A family are "lucky to be alive" after a football-sized block of ice, believed to have fallen from a plane, came through their roof.
Patrick Boyle, his wife Rachel and their two teenagers daughters - Rhiannon, 17, and Aioffe, 15 - were fast asleep when they were suddenly woken up by what they "thought was a bomb".
When the couple inspected what had happened, they found the block of ice had smashed through the overhang of their roof - just inches away from their bedroom ceiling - before landing in the garden.
"What would have happened if it had hit my children? It would be like a huge block of concrete going through the roof and smashing into your head," said Mr Boyle, 49.
"We are lucky to be alive."
The family live on the Stansted Airport flight path in Chelmsford, Essex, and believe the ice fell from a plane.
Explaining what happened, Mr Boyle said: "I honestly thought it was a bomb at first - it sounded like an explosion. I’m from Northern Ireland and I’ve heard enough bombs in my time.
"We jumped up and my daughters were squealing. They were all shouting, ‘What’s wrong? What’s wrong?’
"I had to remind myself that we’re not in Northern Ireland and it wasn’t a bomb.
"I looked out of my window and saw this bit hanging down. I thought the guttering had fallen off but I went out to check.
"When I went outside I just couldn’t believe it. There was debris everywhere and these huge lumps of ice.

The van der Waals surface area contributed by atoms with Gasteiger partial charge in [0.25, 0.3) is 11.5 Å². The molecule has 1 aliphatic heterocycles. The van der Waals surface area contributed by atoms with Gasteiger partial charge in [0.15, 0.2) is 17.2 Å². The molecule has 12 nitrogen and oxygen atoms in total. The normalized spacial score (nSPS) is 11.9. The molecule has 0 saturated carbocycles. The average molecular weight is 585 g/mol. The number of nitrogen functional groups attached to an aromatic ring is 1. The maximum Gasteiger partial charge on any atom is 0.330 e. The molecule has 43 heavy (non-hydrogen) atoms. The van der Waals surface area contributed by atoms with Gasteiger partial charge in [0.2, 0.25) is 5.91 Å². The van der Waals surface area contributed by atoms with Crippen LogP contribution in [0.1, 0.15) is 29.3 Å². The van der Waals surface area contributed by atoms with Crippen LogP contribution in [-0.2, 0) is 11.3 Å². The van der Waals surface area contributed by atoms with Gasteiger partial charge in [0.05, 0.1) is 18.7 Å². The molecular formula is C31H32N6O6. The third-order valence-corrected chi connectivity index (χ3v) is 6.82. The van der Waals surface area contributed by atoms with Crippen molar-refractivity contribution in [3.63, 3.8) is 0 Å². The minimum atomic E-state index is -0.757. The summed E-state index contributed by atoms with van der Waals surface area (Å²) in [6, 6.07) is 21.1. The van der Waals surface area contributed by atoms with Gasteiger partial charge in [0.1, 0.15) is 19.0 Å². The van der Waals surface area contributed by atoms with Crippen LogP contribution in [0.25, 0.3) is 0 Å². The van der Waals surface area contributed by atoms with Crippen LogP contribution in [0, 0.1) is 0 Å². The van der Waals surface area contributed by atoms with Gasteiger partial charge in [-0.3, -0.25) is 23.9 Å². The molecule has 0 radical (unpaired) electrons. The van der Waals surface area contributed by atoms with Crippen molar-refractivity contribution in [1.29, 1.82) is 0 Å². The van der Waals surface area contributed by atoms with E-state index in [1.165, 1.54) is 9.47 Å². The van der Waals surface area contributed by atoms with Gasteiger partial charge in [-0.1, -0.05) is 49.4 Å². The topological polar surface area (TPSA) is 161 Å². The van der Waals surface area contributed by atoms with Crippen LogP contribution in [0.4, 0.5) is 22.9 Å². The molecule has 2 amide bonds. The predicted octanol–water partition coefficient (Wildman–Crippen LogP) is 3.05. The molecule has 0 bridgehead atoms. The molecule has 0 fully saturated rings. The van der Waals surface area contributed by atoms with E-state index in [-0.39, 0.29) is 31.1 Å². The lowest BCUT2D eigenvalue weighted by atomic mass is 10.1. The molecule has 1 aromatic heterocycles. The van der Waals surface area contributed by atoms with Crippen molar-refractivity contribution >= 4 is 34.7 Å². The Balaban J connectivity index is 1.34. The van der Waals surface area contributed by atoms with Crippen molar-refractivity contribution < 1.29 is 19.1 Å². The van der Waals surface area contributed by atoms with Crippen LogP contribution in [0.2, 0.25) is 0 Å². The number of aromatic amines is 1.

"The chunks were each fist sized when they were broken up, so it must have been the size of a football judging by the size of the hole it left in the roof."
The dad said the chunks of ice left a gaping hole in their roof. The couple are now facing a repair bill of thousands of pounds.
He said if the ice had fallen three or four inches closer to the house it would have impacted the window in their bedroom.
"It was only about ten feet from my youngest daughter’s bedroom and it must have been travelling at a couple of hundred miles an hour," he added.
Mr Boyle stored a few pieces of ice in the freezer in case he might need them to prove what had happened, but says they have melted a little since it happened on Friday 4 March.
The couple have also contacted the Civil Aviation Authority to find out whether the ice could have fallen from an aeroplane.
"They say this happens every now and then, but that is quite a blase attitude to have," Mr Boyle said.
"You’ve probably got a bigger chance of winning the lottery than getting hit by a falling block of ice, but if this hit you, you wouldn’t survive.
"Sooner or later someone is going to be really unlucky and it could cost them their life. Someone needs to take responsibility.
"I was probably two feet away from being killed and to repair the damage it’s going to cost me thousands of pounds. The roof is ruined."
The Civil Aviation Authority said it is possible the ice could have fallen from a plane.
A spokesman said: "Although ice does very occasionally fall from aircraft, it can also be the result of meteorological phenomena.
"We receive around 30 reported ice falls every year, although we are not certain how many of these incidents are the result of ice falling from an aircraft."